This Father’s Day, we’re recognizing an extraordinary MDA dad. Josh Argall was initially devastated by his son Devin’s DMD diagnosis, but once the shock wore off, he resolved to do everything he could for his son and all MDA families. “I can’t discover the new medicine, I can’t provide healthcare, but I can contribute to the mission in my own way, so that’s what I decided to do…There isn’t anything I wouldn’t do for MDA. Knowing how these parents feel and these children feel, that’s what keeps me going.”
I’m a 25-year-old college graduate. I’m an adult and I can prove it. I have bills, grown-up responsibilities and the obligation to do things I don’t want to do. Still, regardless of the date of birth listed on my Colorado State ID, some people still treat me like a kid. Unfortunately, a lot of the world finds it easy to infantilize people with disabilities.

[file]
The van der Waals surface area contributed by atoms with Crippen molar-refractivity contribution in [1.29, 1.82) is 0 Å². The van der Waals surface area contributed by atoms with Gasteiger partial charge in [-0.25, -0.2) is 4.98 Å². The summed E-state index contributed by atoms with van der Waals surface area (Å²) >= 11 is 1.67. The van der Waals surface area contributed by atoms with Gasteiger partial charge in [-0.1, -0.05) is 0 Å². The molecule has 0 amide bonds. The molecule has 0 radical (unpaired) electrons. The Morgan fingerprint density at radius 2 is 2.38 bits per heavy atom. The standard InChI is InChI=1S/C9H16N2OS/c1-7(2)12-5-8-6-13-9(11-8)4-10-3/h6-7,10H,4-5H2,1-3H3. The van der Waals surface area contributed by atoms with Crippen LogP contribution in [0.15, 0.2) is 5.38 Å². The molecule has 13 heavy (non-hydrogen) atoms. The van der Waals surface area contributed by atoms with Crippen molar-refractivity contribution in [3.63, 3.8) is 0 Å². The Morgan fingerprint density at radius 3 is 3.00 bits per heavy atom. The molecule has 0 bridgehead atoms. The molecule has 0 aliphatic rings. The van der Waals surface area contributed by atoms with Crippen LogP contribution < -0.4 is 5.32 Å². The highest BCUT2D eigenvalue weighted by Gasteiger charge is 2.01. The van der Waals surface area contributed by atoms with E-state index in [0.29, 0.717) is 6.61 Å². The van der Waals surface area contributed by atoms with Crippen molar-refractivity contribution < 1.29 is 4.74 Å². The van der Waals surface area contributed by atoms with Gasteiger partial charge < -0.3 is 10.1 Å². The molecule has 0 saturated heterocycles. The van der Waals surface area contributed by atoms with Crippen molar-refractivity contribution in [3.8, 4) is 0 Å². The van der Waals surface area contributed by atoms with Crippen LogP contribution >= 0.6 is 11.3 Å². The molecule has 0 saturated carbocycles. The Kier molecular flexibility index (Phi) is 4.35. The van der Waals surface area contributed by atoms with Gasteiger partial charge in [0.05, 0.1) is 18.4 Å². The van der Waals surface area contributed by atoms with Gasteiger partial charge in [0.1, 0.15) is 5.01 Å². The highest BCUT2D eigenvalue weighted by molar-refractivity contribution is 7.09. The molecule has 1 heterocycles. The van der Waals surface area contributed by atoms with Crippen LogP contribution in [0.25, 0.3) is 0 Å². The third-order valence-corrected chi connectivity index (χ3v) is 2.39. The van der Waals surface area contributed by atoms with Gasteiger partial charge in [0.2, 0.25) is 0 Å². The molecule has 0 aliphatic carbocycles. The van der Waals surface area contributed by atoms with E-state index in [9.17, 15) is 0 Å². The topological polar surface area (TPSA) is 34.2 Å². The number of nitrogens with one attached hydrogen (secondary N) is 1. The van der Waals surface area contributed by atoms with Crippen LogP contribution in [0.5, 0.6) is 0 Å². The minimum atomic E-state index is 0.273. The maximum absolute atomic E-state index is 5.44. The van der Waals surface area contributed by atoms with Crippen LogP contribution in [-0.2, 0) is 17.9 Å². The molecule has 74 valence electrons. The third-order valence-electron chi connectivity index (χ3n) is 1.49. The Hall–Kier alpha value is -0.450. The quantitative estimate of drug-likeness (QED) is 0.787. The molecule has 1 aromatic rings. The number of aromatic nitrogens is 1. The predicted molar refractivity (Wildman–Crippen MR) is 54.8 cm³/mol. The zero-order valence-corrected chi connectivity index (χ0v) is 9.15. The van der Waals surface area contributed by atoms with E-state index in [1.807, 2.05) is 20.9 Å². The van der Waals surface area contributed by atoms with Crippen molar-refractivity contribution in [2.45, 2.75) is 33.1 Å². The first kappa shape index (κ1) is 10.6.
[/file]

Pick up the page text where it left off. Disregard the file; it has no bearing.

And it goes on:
31-year old Keisha Greaves of Cambridge, Mass., lives her life with flair. With a degree in fashion design and merchandising, this fashionista lives and breathes style. Keisha, who has a subtype-unknown form of limb-girdle muscular dystrophy (LGMD), uses her fashion background to bring together her two of her favorite passions: clothing design and advocacy.
As an adult living independently with spinal muscular atrophy (SMA), Joe Akmakjian had to learn to cook for himself with the help of others. “Cooking through the hands of someone else is a talent,” he says.
National Ambassador Joe Akmakjian recently attended the 2017 MDA Scientific Conference. He writes, “I found the conference to be very hopeful and exciting experience. It was an honor to meet the people who have made a career out of saving my life and the lives of the other individuals and families. Everyone connected to MDA should be excited to know that these researchers are actively sharing ideas and discussing ways to solve problems and find the solutions we’re all looking for.”